Companies increasingly rely on vendors to deliver IT products and services. This makes it crucial that third-party vendors become strong business partners, feel your pain, and work with you to deliver the best IT possible for your company.
Doing this isn't
Vendors tend to
put their best people on your account when they're trying to gain your business
and are onboarding you. Then after you are safely in the fold and locked into a
contract, you get shifted to another vendor representative and service begins
to fall off. In other cases, your primary vendor gets acquired by another
vendor. Vendor mergers and acquisitions also mean that service levels from the
vendor usually fall off.
Both events seem
unpredictable and uncontrollable -- or are they?
Here are eight
keys to building strong vendor relationships:
1. Always seek
outstanding front-line support
Before you sign a contract with your vendor, reserve the right to interview and participate in the selection of vendor account representatives and service support. Ideally, you should have an opportunity to meet the individuals who will help you with your install and then be your regular account and service “point people” after you are implemented. In an addendum to your contract, the right to accept and reject account and service representatives should be in writing.
2. Communicate regularly with the vendor
Vendor communications should be occurring at least weekly so your organization can review daily performance, projects, etc., that you are undertaking with the vendor. This keeps your organization on the vendor’s radar, and you are more likely to receive prompt vendor attention when issues arise. As part of vendor communications, you should also have an understanding with the vendor of how issues should be escalated in the vendor organization if they can't be resolved quickly.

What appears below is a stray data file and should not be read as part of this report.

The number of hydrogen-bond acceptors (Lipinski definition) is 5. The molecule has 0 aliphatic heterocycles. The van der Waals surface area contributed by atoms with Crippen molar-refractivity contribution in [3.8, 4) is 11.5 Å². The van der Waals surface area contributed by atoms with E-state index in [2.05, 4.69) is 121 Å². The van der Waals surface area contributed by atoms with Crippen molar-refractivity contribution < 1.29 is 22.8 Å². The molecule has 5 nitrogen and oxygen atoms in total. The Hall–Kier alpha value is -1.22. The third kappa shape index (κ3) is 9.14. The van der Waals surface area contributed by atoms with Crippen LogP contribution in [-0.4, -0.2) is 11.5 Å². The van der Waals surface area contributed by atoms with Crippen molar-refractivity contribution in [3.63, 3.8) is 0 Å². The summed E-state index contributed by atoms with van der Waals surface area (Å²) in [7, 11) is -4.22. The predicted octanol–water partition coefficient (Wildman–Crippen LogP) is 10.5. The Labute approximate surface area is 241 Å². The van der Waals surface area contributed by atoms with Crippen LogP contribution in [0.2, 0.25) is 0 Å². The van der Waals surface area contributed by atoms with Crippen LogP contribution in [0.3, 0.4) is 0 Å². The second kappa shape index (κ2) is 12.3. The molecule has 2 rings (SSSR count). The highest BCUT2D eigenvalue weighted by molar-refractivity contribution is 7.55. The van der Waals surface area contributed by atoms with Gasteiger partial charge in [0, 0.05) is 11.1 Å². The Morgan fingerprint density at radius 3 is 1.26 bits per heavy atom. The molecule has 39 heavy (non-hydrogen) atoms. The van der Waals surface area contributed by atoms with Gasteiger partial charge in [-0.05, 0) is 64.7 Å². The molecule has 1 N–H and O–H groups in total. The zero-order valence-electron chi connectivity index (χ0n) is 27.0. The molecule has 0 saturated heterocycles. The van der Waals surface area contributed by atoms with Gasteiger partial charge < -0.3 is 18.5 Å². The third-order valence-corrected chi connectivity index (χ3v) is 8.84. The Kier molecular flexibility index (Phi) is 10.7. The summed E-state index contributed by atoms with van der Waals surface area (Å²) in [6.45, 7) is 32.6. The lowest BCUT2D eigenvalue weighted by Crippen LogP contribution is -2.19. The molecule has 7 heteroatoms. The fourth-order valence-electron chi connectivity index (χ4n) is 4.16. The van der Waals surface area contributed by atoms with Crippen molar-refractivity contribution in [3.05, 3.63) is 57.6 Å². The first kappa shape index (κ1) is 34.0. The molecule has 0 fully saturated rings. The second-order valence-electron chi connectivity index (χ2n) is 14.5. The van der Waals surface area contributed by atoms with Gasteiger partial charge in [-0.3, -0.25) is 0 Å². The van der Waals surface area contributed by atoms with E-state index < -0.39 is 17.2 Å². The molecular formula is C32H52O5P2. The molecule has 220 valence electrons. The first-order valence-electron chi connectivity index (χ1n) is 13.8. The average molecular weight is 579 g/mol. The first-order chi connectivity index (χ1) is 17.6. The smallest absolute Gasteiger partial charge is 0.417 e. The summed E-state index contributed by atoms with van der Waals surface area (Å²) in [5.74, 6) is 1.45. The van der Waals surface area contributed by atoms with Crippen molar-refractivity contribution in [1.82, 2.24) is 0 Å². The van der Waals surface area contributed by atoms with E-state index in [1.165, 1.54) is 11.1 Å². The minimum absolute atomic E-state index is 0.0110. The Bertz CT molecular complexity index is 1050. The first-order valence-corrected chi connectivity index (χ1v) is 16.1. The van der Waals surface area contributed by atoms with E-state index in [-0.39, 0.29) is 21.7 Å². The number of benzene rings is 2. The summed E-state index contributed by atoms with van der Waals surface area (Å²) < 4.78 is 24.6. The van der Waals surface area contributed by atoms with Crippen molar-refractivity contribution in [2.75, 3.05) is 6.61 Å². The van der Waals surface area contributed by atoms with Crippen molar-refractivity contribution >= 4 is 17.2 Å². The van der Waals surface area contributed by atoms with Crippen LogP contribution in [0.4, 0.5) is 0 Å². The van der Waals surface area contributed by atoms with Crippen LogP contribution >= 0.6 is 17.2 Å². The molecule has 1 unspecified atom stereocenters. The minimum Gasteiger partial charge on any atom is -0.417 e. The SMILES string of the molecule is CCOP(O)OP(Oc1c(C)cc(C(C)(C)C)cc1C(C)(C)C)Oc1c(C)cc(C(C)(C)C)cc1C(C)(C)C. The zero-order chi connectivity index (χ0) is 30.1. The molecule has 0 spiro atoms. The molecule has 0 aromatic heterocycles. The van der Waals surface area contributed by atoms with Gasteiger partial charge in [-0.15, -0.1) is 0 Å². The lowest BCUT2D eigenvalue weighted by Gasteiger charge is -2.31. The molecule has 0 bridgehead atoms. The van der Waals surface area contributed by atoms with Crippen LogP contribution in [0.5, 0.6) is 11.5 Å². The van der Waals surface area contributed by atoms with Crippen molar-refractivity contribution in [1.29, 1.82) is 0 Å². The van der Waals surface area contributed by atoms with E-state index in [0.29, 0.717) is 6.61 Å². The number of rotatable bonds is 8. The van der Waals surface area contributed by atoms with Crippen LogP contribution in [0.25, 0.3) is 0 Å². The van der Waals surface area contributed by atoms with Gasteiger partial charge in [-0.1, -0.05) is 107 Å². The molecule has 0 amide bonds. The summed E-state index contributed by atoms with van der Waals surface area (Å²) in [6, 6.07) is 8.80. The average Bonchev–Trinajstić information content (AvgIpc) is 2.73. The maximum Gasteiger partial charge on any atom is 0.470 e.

3. Actively participate in vendor client organizations
Third party vendors make decisions about service and product enhancements based upon what their clients tell them that they want. If you want to ensure that future vendor investments into products and services remain aligned with your own organization’s goals, you should make it a point to participate regularly in vendor panels, user groups, conferences, and forums. This gives you a voice and an opportunity to propose enhancements to vendor products and services that will benefit your organization.
4. Define and revisit SLAs
Service level agreements (SLAs) for performance, security, support, etc., should be clearly agreed upon and documented with vendors. More than likely, this will require an addendum to the standard vendor contract. It should also be agreed to and in writing that SLAs will be reviewed for performance and if necessary, adjusted between you and your vendor on an annual basis.
5. Address deconversion at the time that you negotiate your contract
No one likes the idea of having to leave a vendor, but if it becomes necessary and you want to move on to someone else, having something in writing matters. Why? Because vendors don’t like to lose business to competitors. The “losing” vendor can often drag its feet when a deconversion (and cooperation with the new vendor) are needed for you to make your move. To avoid situations like this, you should address the possibility of deconversion and develop a written SLA in your initial contract with the vendor.
6. Request visibility of vendor IT audits on an annual basis
If you are outsourcing critical IT to a vendor, you want to ensure that the vendor’s security and governance practices are in alignment with your own. A good way to do this is to include regular reviews of vendor IT audits as a part of your contractual SLAs. If you encounter a vendor that hasn't had an IT audit in the last 18 months, it might be time to consider another vendor.
7. Agree with your vendor on hiring practices
It’s not uncommon
for vendors to poach key people form their client organizations, especially
when those people possess unique knowledge about a certain industry vertical
that the vendor wants. Conversely, clients like to poach vendor support and
applications personnel who can edify their organizational knowledge bases.
Employees have the
right to seek employment where they wish, but it's still a good idea to have an
understanding with your vendor if personnel move between your organizations.
Often, this takes the shape of the hiring company paying a finder’s fee to the
company losing the employee.
yourself from vendor mergers and acquisitions
There have been
several instances during my IT career when excellent vendors were acquired by
larger vendors and service levels immediately dropped. We had protection,
because we always had a clause in our contract that if there were a change of
management control with the vendor, we would have the right to void the